What you need to know about E.Coli
You may have heard about an outbreak of E. coli from contaminated lettuce. Why is this current outbreak significant?
First, let us look at what E. coli is. It is the nickname for a bacterium that is part of our gastrointestinal tract, Escherichia coli. This bacterium usually does not cause symptoms unless it moves outside of the GI tract, such as to the bladder or kidney, causing an infection if it enters the urine.
The E. coli in this outbreak produces a protein called Shiga toxin which kills cells that line our intestines, and often results in painful, bloody diarrhea. A small percentage of people with bloody diarrhea may require hospitalization because of dehydration and an even smaller percentage may develop kidney damage, called hemolytic uremic syndrome, which may be temporary or permanent. For a more in-depth definition: “hemolytic” means red blood cells that carry oxygen which break apart and cannot work; “uremic” means that the kidneys cannot remove urea, a waste product, from the blood and the urea levels increase.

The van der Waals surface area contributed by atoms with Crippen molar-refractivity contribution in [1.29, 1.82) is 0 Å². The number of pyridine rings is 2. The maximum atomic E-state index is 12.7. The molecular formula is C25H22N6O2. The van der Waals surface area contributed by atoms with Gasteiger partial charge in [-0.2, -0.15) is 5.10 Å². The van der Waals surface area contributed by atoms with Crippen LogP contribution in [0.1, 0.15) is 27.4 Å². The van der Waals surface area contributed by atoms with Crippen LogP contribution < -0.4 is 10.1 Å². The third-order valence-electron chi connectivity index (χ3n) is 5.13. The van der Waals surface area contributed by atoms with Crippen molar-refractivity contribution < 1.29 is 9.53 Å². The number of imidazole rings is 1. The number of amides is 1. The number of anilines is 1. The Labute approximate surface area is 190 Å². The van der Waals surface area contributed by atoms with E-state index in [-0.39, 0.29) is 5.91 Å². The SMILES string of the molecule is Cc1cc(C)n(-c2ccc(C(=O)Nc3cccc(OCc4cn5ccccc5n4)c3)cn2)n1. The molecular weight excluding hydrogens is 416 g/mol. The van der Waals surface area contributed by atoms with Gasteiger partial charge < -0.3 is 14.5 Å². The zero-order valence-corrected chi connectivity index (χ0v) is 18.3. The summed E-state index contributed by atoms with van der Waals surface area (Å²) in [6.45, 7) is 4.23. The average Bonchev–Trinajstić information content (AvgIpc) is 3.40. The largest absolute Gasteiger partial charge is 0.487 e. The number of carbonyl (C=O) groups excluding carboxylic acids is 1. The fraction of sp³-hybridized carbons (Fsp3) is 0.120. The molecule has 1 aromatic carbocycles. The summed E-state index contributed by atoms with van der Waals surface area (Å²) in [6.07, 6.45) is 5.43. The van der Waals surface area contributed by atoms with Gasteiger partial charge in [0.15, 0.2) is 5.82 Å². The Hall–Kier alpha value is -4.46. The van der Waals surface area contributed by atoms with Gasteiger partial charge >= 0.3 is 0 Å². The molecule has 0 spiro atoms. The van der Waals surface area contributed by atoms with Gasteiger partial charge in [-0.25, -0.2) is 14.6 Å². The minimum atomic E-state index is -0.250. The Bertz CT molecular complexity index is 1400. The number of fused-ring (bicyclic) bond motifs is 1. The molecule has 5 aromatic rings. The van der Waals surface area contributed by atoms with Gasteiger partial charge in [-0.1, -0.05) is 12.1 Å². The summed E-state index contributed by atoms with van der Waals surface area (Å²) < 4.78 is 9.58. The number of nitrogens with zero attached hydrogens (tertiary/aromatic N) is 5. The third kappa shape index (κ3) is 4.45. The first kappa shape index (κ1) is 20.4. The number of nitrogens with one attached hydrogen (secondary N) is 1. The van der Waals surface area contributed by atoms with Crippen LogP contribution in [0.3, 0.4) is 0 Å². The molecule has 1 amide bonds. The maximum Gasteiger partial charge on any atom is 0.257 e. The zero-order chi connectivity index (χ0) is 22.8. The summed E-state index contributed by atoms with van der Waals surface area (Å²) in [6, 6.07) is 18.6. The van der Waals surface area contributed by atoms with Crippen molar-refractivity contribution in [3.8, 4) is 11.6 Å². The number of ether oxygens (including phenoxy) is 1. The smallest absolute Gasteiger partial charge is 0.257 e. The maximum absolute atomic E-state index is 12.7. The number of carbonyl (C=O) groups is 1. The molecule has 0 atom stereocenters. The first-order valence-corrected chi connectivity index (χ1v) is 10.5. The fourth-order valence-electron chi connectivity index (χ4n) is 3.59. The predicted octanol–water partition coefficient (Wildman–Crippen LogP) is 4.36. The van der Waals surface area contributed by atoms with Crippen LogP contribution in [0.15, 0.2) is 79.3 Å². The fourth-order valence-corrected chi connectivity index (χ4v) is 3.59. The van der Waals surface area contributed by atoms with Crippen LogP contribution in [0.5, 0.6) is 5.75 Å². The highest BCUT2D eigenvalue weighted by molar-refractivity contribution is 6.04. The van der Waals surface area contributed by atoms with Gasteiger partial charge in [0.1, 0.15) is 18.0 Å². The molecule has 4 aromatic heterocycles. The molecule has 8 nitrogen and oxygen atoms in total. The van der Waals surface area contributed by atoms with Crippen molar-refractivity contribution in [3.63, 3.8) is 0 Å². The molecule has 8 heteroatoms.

The E. coli strains that produce the Shiga toxin are usually found in the stool of animals. People become infected when they ingest the bacteria from such sources as:
- Undercooked meat
- Food contaminated with stool
- Plants contaminated with stool or juices from contaminated fruit
- Raw milk and cider
It is highly suggested to wash hands before preparing food and to ensure avoiding cross-contamination of cooked food from counters or utensils.
For more tips on preventing E. coli, visit the Centers for Disease Control website.